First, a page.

First as a member of Company Flow, and then as a solo artist, El-P developed one of the most distinctive voices in hip-hop. His lyrics were as convoluted and complex as the conspiracy theories that fuelled them, the New Yorker’s intellect stewing in paranoia as he made lateral links between political and metaphorical concepts to paint unnerving pictures of impending doom. And, as founder of the Def Jux label, he presided over a coterie of artists including Aesop Rock and Murs, all of whom made music so aggressive it should be bouncing off the walls in a padded cell.
The problem with El-P, then, wasn’t what he was saying – but how he as saying it. Whilst the imagery in tracks like his anti-torture tirade ‘Smithereens’ from 2007’s I’ll Sleep When You’re Dead was clearly the product of a mind almost acrobatic in its eloquence, El-P’s actual voice was as clumsy as clown in comparison. Where he aimed for authoritative and strident he often came across more as hoarse and stuttering, as if he’d completely exhausted himself with anger and was now flailing around at anyone who’d listen. Which, given the almost fanatical devotion Def Jux was afforded in the underground hip-hop scene, was quite a few people.
In fact, the issue of ‘exhaustion’ came up when El-P announced that Def Jux was being put on indefinite hiatus at the start of this year. In a statement on the website, El-P said that he was retiring as the label’s artistic director in order to fully focus on his own productions. Then came the news that his first release following Def Jux’s slide into hibernation would be a mixtape of instrumental beats – a follow-up to two earlier compilations given out at his live shows and over the internet – rather than a new album proper. The cynical might regard this as simply an exercise in clearing out the cupboards of his old label, the more concerned fan might worry that El-P had quite simply run out of anything more to stay.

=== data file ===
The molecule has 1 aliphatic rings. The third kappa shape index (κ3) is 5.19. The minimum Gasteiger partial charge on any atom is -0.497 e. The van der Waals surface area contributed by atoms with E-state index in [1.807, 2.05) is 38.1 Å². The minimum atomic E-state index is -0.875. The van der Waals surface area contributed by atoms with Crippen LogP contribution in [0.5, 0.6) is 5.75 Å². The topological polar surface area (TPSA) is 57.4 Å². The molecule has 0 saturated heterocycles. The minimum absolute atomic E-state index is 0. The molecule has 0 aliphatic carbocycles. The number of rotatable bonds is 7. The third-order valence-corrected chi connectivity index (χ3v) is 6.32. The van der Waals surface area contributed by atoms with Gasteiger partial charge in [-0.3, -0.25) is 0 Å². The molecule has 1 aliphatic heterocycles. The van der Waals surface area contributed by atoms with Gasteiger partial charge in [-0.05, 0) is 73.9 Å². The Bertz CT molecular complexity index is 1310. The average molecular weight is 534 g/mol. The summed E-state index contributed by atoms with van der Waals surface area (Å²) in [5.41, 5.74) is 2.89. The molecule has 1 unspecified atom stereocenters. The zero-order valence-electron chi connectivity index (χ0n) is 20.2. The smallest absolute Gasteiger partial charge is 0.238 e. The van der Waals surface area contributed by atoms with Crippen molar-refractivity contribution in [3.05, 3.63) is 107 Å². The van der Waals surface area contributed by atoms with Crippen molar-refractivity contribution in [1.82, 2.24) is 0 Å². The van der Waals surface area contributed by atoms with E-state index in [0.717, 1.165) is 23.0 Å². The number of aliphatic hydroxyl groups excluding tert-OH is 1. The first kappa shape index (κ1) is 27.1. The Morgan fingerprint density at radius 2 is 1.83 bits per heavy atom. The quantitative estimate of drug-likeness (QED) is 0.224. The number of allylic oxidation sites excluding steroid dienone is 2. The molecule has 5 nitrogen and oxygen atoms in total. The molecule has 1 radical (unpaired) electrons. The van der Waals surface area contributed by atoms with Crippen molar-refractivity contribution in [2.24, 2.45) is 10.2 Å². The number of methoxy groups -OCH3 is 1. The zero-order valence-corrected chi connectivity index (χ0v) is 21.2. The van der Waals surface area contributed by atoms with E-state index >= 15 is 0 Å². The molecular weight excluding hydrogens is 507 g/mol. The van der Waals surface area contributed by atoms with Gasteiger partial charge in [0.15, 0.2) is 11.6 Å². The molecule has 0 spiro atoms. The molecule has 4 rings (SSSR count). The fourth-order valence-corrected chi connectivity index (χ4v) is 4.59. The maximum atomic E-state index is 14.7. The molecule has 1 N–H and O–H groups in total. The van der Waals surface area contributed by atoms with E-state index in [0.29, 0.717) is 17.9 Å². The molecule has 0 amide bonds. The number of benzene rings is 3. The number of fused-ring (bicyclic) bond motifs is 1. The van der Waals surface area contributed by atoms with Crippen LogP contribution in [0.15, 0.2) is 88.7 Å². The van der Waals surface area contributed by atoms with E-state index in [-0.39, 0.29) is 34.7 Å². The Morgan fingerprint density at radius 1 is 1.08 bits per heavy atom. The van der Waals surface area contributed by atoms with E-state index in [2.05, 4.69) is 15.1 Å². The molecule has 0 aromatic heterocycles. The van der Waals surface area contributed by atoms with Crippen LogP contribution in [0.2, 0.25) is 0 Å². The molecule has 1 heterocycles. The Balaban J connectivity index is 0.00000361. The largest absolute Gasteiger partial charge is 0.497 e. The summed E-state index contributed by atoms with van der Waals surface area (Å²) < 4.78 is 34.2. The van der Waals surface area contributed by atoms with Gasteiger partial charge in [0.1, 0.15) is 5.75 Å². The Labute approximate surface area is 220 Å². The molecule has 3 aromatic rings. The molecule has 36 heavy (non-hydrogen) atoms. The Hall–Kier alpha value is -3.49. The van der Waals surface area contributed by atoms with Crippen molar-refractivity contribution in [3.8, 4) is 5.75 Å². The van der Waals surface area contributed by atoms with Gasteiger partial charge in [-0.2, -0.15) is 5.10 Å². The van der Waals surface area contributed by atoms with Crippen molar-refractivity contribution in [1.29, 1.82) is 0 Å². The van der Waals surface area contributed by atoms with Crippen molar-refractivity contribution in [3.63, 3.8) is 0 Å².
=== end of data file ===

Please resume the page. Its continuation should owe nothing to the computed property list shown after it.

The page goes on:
But for those of us who hadn’t got our hands on the earlier mixtapes or his remixes for the likes of Blackalicious and Rob Sonic, Weareallgoingtoburninhellmegamixxx3 is an opportunity to assess El-P as a beatmaker on his own merits. He’d always produced the majority of the beats on his own albums, but they sometimes seemed to suffer from the same problem as the hectoring voice he layered over the top of them; as indigestible as a dictionary, tieing themselves into knots just like his tongue. But they could also be as electrifying as his intellect and as abrasive as his humour as well, a dense wall of dissonant noise and abstract beats which seemed to owe as much to the jazz aesthetic of his father – pianist Harry Keys – as to kindred spirits like Dalek or Anti-Pop Consortium.
These might be the scraps from El-P’s studio floor then, but in truth these sharp metallic fragments of sound are more like filings. It’s ‘metallic’ in another sense as well, having collaborated with The Mars Volta and Nine Inch Nails in the past, El-P is no stranger to headbanging, and regularly smothers large parts of this mix in industrial-strength heavy metal guitars. At other moments he’s like DJ Shadow before he went ‘hyphy’ – check ‘Secret Police Man’s Ball’ for a track which could have come from a follow-up to The Private Press produced in a parallel universe where The Outsider thankfully never happened – or a close cousin of Starkey’s Ear Drums and Black Holes album, combining sci-fi samples with dubstep bass on ‘Honda Redux’. It might feel like the soundtrack to an air-raid, but musically El-P doesn’t have a bunker mentality, best demonstrating his breadth of vision on ‘How To Serve Man (Stripped)’, Weareallgoingtoburninhellmegamixxx3’s denouement and one bathed in a warm glow rather than combusting in white heat, a guitar circling like a plane over a beat which feels like the smouldering wreckage of everything that went before. Of course, taken in the context of an album as a whole, that’s just like covering rusty nails in a thin layer of honey. But at least El-P doesn’t sound like he’s gargling with them this time.
7Paul Clarke's Score